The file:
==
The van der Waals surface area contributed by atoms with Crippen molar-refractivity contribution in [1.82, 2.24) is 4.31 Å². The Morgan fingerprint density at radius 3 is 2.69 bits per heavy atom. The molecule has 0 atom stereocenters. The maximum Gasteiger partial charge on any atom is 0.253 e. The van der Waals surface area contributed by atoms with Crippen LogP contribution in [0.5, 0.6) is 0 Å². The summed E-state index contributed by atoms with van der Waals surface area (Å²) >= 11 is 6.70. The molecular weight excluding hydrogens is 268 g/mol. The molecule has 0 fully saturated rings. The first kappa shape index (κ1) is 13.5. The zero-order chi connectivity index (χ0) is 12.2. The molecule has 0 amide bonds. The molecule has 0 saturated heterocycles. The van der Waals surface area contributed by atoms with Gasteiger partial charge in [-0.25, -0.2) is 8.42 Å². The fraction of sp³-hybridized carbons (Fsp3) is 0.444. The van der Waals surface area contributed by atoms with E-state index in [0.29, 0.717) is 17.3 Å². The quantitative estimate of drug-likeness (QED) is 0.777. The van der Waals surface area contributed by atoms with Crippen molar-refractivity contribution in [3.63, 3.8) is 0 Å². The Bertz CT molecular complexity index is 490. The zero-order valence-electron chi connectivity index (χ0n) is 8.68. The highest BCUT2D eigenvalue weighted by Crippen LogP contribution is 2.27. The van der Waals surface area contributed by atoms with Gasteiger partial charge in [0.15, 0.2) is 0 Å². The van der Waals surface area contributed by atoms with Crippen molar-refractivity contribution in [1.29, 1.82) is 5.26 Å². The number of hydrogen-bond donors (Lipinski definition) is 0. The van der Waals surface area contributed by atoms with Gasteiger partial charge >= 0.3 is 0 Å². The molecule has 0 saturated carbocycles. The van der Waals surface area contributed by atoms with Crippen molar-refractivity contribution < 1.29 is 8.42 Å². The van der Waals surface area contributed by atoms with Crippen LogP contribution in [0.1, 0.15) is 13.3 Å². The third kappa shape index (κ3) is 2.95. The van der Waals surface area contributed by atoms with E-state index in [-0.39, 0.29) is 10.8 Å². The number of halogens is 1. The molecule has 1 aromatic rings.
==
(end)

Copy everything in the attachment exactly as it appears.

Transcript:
The van der Waals surface area contributed by atoms with Crippen molar-refractivity contribution in [1.82, 2.24) is 4.31 Å². The Morgan fingerprint density at radius 3 is 2.69 bits per heavy atom. The molecule has 0 atom stereocenters. The maximum Gasteiger partial charge on any atom is 0.253 e. The van der Waals surface area contributed by atoms with Crippen LogP contribution in [0.5, 0.6) is 0 Å². The summed E-state index contributed by atoms with van der Waals surface area (Å²) >= 11 is 6.70. The molecular weight excluding hydrogens is 268 g/mol. The molecule has 0 fully saturated rings. The first kappa shape index (κ1) is 13.5. The zero-order chi connectivity index (χ0) is 12.2. The molecule has 0 amide bonds. The molecule has 0 saturated heterocycles. The van der Waals surface area contributed by atoms with Gasteiger partial charge in [-0.25, -0.2) is 8.42 Å². The fraction of sp³-hybridized carbons (Fsp3) is 0.444. The van der Waals surface area contributed by atoms with E-state index in [0.29, 0.717) is 17.3 Å². The quantitative estimate of drug-likeness (QED) is 0.777. The van der Waals surface area contributed by atoms with Crippen molar-refractivity contribution in [3.63, 3.8) is 0 Å². The Bertz CT molecular complexity index is 490. The zero-order valence-electron chi connectivity index (χ0n) is 8.68. The highest BCUT2D eigenvalue weighted by Crippen LogP contribution is 2.27. The van der Waals surface area contributed by atoms with Gasteiger partial charge in [0.15, 0.2) is 0 Å². The van der Waals surface area contributed by atoms with Crippen molar-refractivity contribution in [1.29, 1.82) is 5.26 Å². The number of hydrogen-bond donors (Lipinski definition) is 0. The van der Waals surface area contributed by atoms with Gasteiger partial charge >= 0.3 is 0 Å². The molecule has 0 saturated carbocycles. The van der Waals surface area contributed by atoms with Crippen molar-refractivity contribution < 1.29 is 8.42 Å². The van der Waals surface area contributed by atoms with Crippen LogP contribution in [0.1, 0.15) is 13.3 Å². The third kappa shape index (κ3) is 2.95. The van der Waals surface area contributed by atoms with E-state index in [-0.39, 0.29) is 10.8 Å². The number of halogens is 1. The molecule has 1 aromatic rings.